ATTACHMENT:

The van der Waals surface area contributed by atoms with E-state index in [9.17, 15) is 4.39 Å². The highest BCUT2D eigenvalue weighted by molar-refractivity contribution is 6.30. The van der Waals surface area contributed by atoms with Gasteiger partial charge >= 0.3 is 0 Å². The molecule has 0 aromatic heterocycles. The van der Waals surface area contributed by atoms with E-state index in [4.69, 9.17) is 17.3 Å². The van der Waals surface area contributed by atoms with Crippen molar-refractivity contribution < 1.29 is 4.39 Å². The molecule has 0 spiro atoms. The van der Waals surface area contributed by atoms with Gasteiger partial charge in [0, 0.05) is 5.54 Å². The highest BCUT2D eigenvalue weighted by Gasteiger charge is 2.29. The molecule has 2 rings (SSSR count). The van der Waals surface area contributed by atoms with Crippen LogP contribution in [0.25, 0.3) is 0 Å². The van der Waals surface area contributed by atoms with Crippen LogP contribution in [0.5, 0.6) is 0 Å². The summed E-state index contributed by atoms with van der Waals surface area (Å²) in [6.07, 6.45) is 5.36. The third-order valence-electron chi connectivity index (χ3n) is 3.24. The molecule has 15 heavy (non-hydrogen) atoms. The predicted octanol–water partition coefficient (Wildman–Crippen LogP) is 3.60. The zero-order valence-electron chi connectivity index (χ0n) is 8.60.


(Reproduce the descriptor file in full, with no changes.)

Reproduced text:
The van der Waals surface area contributed by atoms with E-state index in [9.17, 15) is 4.39 Å². The highest BCUT2D eigenvalue weighted by molar-refractivity contribution is 6.30. The van der Waals surface area contributed by atoms with Gasteiger partial charge >= 0.3 is 0 Å². The molecule has 0 aromatic heterocycles. The van der Waals surface area contributed by atoms with E-state index in [4.69, 9.17) is 17.3 Å². The van der Waals surface area contributed by atoms with Crippen molar-refractivity contribution < 1.29 is 4.39 Å². The molecule has 0 spiro atoms. The van der Waals surface area contributed by atoms with Gasteiger partial charge in [0, 0.05) is 5.54 Å². The highest BCUT2D eigenvalue weighted by Gasteiger charge is 2.29. The molecule has 2 rings (SSSR count). The van der Waals surface area contributed by atoms with Crippen LogP contribution in [0.25, 0.3) is 0 Å². The van der Waals surface area contributed by atoms with Crippen LogP contribution in [0.5, 0.6) is 0 Å². The summed E-state index contributed by atoms with van der Waals surface area (Å²) in [6.07, 6.45) is 5.36. The third-order valence-electron chi connectivity index (χ3n) is 3.24. The molecule has 15 heavy (non-hydrogen) atoms. The predicted octanol–water partition coefficient (Wildman–Crippen LogP) is 3.60. The zero-order valence-electron chi connectivity index (χ0n) is 8.60.